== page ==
Response

CR.1-2 CR.1-2 CR.1-3

0

0 0 0
1 1 0

0

2

1 1

0

3 1 1

1

If for example, the person’s response vector for the five MC and one CR was (101102), the new vector will be (10110110). The person’s total score of five hasn’t changed but we know have a response vector of all ones and zeros of length equal to the maximum possible score, which is the number of thresholds, which is greater than the number of items. With all dichotomous items, the length was also the maximum possible score and the number of thresholds but that was also the number of items. With the reconstructed response vectors, we can now naively apply the same algorithm and receive in return the logit difficulty for each threshold.

Here are some more numbers to make it a little less obscure.

Table 3: Table of Counts for Five Multiple Choice Items and One Constructed Response

Counts

MC.1 MC.2 MC.3 MC.4 MC.5 CR.1-1 CR.1-2 CR.1-3
MC.1 0 35 58 45 33 36 70

4

MC.2

280 0 240 196 170 91 234 21
MC.3 112 49 0 83 58 52 98

14

MC.4

171 77 155 0 99 59 162 12
MC.5 253 145 224 193 0 74 225

25

CR.1-1

14 5 14 11 8 0 0 0
CR.1-2 101 46 85 78 63 137 0

0

CR.1-3 432 268 404 340 277 639 502

0

The upper left corner is the same as we had earlier but I have now added one three-threshold item. Because we are restricted to the Guttman patterns, part of the lower right is missing: e.g., you cannot pass item CR.1-2 without passing CR.1-1, or put another way, we cannot observe non-Guttman response patterns like (0, 1, 0).

Table 4: Table of Log Odds R for Five Multiple Choice Items and One Constructed Response

Log Odds

MC.1 MC.2 MC.3 MC.4 MC.5 CR.1-1 CR.1-2 CR.1-3 Sum Mean
MC.1 0 -2.079 -0.658 -1.335 -2.037 0.944 -0.367 -4.682 -10.214

-1.277

MC.2

2.079 0 1.589 0.934 0.159 2.901 1.627 -2.546 6.743 0.843
MC.3 0.658 -1.589 0 -0.625 -1.351 1.312 0.142 -3.362 -4.814

-0.602

MC.4

1.335 -0.934 0.625 0 -0.668 1.680 0.731 -3.344 -0.576 -0.072
MC.5 2.037 -0.159 1.351 0.668 0 2.225 1.273 -2.405 4.989

0.624

CR.1-1

-0.944 -2.901 -1.312 -1.680 -2.225 0 0 0 -9.062 -1.133

CR.1-2

0.367 -1.627 -0.142 -0.731 -1.273 0 0 0 -3.406

-0.426

CR.1-3 4.682 2.546 3.362 3.344 2.405 0 0 0 16.340

2.043

Moving to the matrix of log odds, we have even more holes. The table includes the row sums, which we will need, and the row means, which are almost meaningless. The empty section of the logs odds does make it obvious that the constructed response thresholds are estimated from their relationship to the multiple choice items, not from anything internal to the constructed response itself.

The A-matrix of coefficients (Table 5) is now useful. The rows define the simultaneous equations to be solved. For the multiple choice, we can still just use the row means because those rows are complete. The logit difficulties in the final column are slightly different than the row means we got when working just with the five multiple choice for two reasons: the logits are now centered on the eight thresholds rather than the five difficulties, and we have added in some more data from the constructed response.

Table 5: Coefficient Matrix A for Five Multiple Choice Items and One Constructed Response

A

MC.1 MC.2 MC.3 MC.4 MC.5 CR.1-1 CR.1-2 CR.1-3 Sum Logit

MC.1

8 0 0 0 0 0 0 0 -10.214 -1.277

MC.2

0 8 0 0 0 0 0 0 6.743 0.843

MC.3

0 0 8 0 0 0 0 0 -4.814 -0.602

MC.4

0 0 0 8 0 0 0 0 -0.576

-0.072

MC.5 0 0 0 0 8 0 0 0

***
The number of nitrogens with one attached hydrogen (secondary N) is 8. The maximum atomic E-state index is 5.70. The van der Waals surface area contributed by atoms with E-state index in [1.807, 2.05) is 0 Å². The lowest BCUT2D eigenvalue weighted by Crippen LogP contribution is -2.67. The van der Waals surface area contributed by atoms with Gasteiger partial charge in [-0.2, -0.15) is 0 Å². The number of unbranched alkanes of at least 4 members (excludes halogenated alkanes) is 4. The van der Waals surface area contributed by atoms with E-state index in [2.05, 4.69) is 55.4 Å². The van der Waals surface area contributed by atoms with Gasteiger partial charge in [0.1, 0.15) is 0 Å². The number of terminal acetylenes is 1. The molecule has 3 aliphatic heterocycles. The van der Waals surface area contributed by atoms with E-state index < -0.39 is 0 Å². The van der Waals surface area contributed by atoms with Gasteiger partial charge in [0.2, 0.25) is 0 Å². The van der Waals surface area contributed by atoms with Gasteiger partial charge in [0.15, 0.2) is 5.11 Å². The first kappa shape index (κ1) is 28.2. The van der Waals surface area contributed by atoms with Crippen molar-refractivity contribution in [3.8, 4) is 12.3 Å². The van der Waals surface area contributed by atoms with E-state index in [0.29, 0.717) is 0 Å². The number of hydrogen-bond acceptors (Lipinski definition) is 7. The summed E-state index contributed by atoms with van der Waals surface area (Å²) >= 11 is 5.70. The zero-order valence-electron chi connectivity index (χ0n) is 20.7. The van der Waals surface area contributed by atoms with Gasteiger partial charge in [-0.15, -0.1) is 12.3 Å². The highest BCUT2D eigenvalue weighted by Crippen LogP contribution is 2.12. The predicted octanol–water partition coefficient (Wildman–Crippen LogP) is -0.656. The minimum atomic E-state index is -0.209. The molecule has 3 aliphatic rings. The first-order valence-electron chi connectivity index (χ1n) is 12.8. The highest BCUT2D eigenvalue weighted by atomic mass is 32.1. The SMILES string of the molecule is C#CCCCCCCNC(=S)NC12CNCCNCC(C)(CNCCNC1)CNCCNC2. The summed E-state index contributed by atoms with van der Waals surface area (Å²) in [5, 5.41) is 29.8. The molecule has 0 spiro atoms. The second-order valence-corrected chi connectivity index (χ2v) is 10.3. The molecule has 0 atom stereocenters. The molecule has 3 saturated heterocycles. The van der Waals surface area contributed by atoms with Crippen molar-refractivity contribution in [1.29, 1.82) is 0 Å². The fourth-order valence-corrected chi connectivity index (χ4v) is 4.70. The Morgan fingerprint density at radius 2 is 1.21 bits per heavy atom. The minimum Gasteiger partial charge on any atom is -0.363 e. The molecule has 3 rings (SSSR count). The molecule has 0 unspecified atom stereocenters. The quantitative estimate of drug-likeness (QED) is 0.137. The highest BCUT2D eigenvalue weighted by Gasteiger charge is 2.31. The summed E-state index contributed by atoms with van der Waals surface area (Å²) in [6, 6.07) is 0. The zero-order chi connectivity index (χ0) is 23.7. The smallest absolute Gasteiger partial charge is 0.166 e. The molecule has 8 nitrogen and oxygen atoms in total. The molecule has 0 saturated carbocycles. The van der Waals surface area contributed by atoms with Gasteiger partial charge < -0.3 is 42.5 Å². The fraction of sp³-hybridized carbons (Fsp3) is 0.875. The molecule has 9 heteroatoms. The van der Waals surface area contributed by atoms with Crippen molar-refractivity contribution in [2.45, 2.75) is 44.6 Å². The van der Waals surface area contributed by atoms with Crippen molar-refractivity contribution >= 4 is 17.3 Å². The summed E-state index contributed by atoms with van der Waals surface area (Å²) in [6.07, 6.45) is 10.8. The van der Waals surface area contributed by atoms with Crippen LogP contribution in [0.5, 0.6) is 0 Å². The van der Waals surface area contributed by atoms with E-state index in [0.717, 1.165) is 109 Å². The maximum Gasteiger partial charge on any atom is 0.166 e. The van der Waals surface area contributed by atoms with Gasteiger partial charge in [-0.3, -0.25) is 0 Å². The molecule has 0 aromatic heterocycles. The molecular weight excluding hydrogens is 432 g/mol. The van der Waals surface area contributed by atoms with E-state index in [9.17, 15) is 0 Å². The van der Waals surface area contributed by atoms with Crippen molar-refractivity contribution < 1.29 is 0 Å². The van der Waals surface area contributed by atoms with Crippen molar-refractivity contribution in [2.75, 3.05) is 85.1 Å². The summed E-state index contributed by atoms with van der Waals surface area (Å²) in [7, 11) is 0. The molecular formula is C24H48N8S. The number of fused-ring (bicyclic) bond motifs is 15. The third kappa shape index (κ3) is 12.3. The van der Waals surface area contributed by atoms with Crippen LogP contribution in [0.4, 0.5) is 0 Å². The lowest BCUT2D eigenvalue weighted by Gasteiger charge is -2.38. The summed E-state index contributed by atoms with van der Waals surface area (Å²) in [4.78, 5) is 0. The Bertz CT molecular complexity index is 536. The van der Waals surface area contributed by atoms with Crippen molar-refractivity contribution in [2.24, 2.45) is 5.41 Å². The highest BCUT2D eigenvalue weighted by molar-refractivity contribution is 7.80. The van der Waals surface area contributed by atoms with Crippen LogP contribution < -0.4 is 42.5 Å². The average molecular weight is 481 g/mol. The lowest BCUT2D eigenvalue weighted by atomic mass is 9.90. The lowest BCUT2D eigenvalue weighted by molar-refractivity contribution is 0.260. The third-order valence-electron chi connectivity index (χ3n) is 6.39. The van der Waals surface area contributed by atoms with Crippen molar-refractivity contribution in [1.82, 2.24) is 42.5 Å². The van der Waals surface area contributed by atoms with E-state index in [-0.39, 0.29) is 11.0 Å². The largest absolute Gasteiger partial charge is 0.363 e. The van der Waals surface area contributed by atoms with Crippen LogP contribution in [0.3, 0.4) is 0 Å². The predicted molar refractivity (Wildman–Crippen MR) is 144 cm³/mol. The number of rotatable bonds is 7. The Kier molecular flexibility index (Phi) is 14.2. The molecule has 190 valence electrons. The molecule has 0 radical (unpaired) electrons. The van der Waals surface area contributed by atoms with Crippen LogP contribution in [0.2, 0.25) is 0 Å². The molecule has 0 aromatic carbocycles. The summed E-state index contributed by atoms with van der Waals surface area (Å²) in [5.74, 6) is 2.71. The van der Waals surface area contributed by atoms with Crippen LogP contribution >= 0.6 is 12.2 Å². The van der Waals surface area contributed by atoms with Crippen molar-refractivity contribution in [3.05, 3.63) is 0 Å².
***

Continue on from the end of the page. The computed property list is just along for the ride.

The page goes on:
4.989

0.624

CR.1-1 0 0 0 0 0 6 1 1 -9.062

-1.909

CR.1-2 0 0 0 0 0 1 6 1 -3.406

-0.778

CR.1-3 0 0 0 0 0 1 1 6 16.340

3.171

This is not intended to be an R primer so much as an alternative way to show some algebra and do some arithmetic. I have found the R language to be a convenient tool for doing matrix operations, the R packages to be powerful tools for many perhaps most complex analyses, and the R documentation to be almost impenetrable. The language was clearly designed by and most packages written by very clever people; the examples in the documentation seemed intended to impress the other very clever people with how very clever the author is rather than illustrate something I might actually want to do.

My examples probably aren’t any better.

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One thought on “Ix. Doing the Arithmetic Redux with Guttman Patterns

  1. I know I said last week that this is not an R primer and that I was not going into how to make an object that would make the statement “for (x in data)” actually work, but here is proc that will generate simulated data and return an object that will work:
    ##################################################################
    # create a data data.frame to run simple pair; only good for dichotomous items.
    makedata <- function(N=500,b=1,d,Prob=function(B,D) (B/(B+D))) {
    return (data.frame(matrix(ifelse(runif(N*length(d))<Prob(b,d),1,0),length(d),N)))
    } ##################################################################
    # And then here again is a routine that uses it:

    BasicRasch <- function (d,data) {
    N = matrix (0, length(d),length(d)) # Define and zero an LxL matrix
    for (x in data) # Loop through people
    {N = N + ((1-x) %o% x)} # Outer product of vectors creates square
    R = ifelse ((t(N)*N), log (N / t(N)), 0) # Log Odds (ji) over (ij)
    A = Build_A (length(d), YR) # Create coefficient matrix with empty cells
    dsolve = solve (A, rowSums(R)) # Solve equations simultaneously
    points(d,dsolve,type="b")
    return (list(N,R,A,dsolve))
    }
    # And here are some functions we need
    prob <- function (b,d) (1/(1+exp(d-b)))
    PROB <- function (B,D) (B/(B+D))
    Build_A <- function (L, R) {
    A = ifelse (R,0,1) # Mark missing cells (this includes diagonal)
    diag(A) = L-(rowSums(A)-1) # Fix the diagonal (now every row sums to L)
    return (A)
    } ##################################################################
    # A little bit of setup to define the difficulties
    d = seq(-4,4,0.25) # create uniform difficulties for test
    D = exp(d)

    # And finally to run a demonstration
    plot(seq(-4,4),seq(-4,4), xlab="Generating Logit Difficulties",
    ylab="Estimated Logit Difficulties", type="l")
    for (k in 1:10) {
    data=makedata(5000,1,D,PROB) # this is a little faster than makedata(5000,0,d,prob)
    BasicRasch(d,data)
    }
    As I have it here, the code creates a 33 item, uniform test from -4 to +4 logits, runs 10 replications with 5000 examinees with logit ability zero. BasicRasch returns the R, Y, A, and difficulties but you'd need to save them somewhere to look at them.

    If you want to use actual data, you'd need to smash it into something with the same structure as the object makedata returns but that's a lot harder to do in general and not something R is especially good at.

    Like